She hangs up. We did our best, we tell each other. We wonder about her all evening
Tanya Sweeney: What I learned volunteering for a mental health helpline
Ask any of these callers what they might like to see happen, and almost all of them wish for a health system that took their respective conditions more seriously. Photograph: iStock
“I intend to take my own life tonight,” she informs me, flatly. We’ve been trained for several scenarios, including and especially this one. But there’s something about this woman’s tone that immediately puts me off guard.
Seconds before, I had been in the kitchen of the helpline where I volunteer, making a cup of tea and discussing my weekend plans with my helpline “buddy”. Now I feel like I’ve rounded a corner at night to find someone standing on the lip of a bridge. Which, in a way, I suppose I have.
But I’m in a Dublin office of a helpline for people dealing with mental health challenges. And this caller could be anywhere.
I volunteered on the helpline for four years, after finding out first-hand how lonely and isolating a condition like depression could be. I wanted to understand it better. I could never have foretold all that I was about to learn.
I attempt to get more information out of the caller, mainly to keep her on the line. Has she felt like this for a while? Is there anyone else in the house with her? How can we keep her safe for tonight? Though the helpline is a non-directive listening service, I feel I need to press the point that there are other options. That hers isn’t the answer.
It’s the loneliest place; the most complex and most unknowable place
There is no anguish in her tone, so I suspect she doesn’t believe me. Despite the quietude of the call, it’s the most terrifying conversation I’ve ever had. The caller promptly hangs up, leaving the air in our office heavy. We did our best, we tell each other. We will wonder about her all evening, and long after the volunteering shift is over.
Conversations around mental health, we are constantly being told, are happening all the time. People are finally opening up about their difficulties; those around them are reaching in to them, and better know how to. The stigma around mental health has been lifted.
I hate to be the bearer of dispiriting news, but this is far from the reality of it.
It’s only when you work on a helpline like this – where people call confidentially, knowing they can offload without judgment and reveal their utmost truths – that you truly know how far we are from where we should be with conversations around depression and suicide ideation. It’s the loneliest place; the most complex and most unknowable place. Still shrouded in shame and mystery, despite our many strides. Often married or living within family, the callers who ring our service feel they don’t have anyone to talk to about this. Terrifyingly, some family members are none the wiser about this person’s torment.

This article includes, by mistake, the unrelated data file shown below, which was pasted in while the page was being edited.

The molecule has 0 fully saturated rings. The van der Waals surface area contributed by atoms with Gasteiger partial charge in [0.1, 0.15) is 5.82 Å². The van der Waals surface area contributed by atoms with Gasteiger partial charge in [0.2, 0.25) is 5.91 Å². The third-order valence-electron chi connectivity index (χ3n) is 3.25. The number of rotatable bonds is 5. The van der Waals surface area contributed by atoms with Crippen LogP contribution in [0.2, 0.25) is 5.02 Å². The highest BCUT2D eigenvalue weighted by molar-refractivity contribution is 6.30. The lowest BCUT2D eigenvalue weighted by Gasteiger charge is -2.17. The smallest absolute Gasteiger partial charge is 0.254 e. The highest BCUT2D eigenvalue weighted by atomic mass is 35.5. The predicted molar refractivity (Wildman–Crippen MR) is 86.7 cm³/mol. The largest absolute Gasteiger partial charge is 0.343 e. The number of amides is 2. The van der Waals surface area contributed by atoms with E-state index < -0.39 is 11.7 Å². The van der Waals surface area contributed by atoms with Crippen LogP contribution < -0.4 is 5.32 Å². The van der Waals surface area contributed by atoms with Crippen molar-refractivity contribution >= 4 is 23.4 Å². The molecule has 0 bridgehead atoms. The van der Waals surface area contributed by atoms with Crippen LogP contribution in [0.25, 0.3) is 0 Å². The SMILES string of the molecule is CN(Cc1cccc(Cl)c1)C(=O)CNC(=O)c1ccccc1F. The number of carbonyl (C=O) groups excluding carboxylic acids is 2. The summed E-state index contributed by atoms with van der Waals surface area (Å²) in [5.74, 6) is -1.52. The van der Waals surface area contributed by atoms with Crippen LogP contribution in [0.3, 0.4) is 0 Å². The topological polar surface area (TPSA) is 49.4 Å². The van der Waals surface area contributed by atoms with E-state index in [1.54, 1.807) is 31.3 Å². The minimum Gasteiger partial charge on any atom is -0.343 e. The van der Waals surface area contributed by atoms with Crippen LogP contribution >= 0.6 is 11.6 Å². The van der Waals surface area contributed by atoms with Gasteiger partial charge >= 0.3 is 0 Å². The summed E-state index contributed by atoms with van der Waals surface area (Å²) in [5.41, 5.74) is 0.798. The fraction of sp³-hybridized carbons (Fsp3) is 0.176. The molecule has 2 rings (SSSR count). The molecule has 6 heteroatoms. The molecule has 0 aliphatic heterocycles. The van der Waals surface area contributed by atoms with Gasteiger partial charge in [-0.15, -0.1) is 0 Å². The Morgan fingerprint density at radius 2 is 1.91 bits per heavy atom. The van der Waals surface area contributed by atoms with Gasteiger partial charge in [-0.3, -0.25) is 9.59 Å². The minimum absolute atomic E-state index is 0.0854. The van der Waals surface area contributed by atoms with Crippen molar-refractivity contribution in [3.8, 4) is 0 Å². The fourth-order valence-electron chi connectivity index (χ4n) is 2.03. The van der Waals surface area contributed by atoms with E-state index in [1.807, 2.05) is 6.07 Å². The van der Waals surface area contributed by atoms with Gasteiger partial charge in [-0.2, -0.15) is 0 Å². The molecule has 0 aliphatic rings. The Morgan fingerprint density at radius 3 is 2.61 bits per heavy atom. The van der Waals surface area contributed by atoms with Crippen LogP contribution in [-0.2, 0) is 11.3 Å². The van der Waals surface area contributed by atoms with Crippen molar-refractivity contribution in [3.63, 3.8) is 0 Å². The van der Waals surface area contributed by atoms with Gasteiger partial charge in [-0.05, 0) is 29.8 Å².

That said, the concerns of the callers run a bewilderingly long gamut. Some people call for the uncomplicated balm of company; a conversation with another person. We’re all aware, in some way, that there are Irish people living in real isolation, whether psychological, geographical, accidental, self-imposed. Yet to be made aware of their muted desperation, or their resignation, is quite something.
“What will you do for the evening when we finish this call?” I ask one man.
He sighs. “Go to bed and wait for more of the same tomorrow, I suppose,” he answers.
The friends and family of those with these conditions also regularly call the helpline
Other callers want to unburden themselves of problems – from the intensely personal to the financial – to an impartial, non-judgmental party. Some might seem trivial to an outsider, but cause them genuine torment. To talk to their loved ones about it might risk upset, or hurt, or judgment.
Some callers have lives that seem perfect to others, yet their interiority is overwhelming and malevolent to them. That there is no obvious, tangible reason for their depression is frightening to them.
The friends and family of those with these conditions also regularly call the helpline. There is a monstrous black dog in their house, and they are scared of it. They want to help, desperately. They are concerned parents, partners, siblings or friends worrying about erratic behaviour. The son that has suddenly turned uncommunicative, a sister that can’t get out of bed, a spouse spending with wild abandon.
There was never really a “good” call to receive on the helpline. Occasionally, there might be a call from a person who rings up, utterly at a loss as to what to do, and then leaves the conversation with something resembling a roadmap to recovery; these are among the most gratifying. There’s the faint possibility that, if they can attempt to manage their symptoms on an ongoing basis, a good day after another good day makes for a good week, and just maybe, a good life.
Where can the mental health “conversation” go from here? It’s pointless asking people to “reach in” sometimes. They don’t know how. Sometimes, they don’t know that they even have to. Ask any of these callers what they might like to see happen, and almost all of them wish for a health system that took their respective conditions more seriously.
A few weeks after she first rang, I got a call from the woman who had called before. The paracetamol is still there in a secret stash, she says. How comforting it was, on one hand, to realise that she was still alive. Quite another thing to know that her torment was still ongoing.
- Samaritans: Freephone 116 123; Email email@example.com; samaritans.ie
- ChildLine: Freephone 1800 66 66 66; Free text the word Talk to 50101
- Text 50808: A free 24/7 text service, providing everything from a calming chat to immediate support for people going through a mental health or emotional crisis.Text HELLO to 50808, anytime day or night. text50808.ie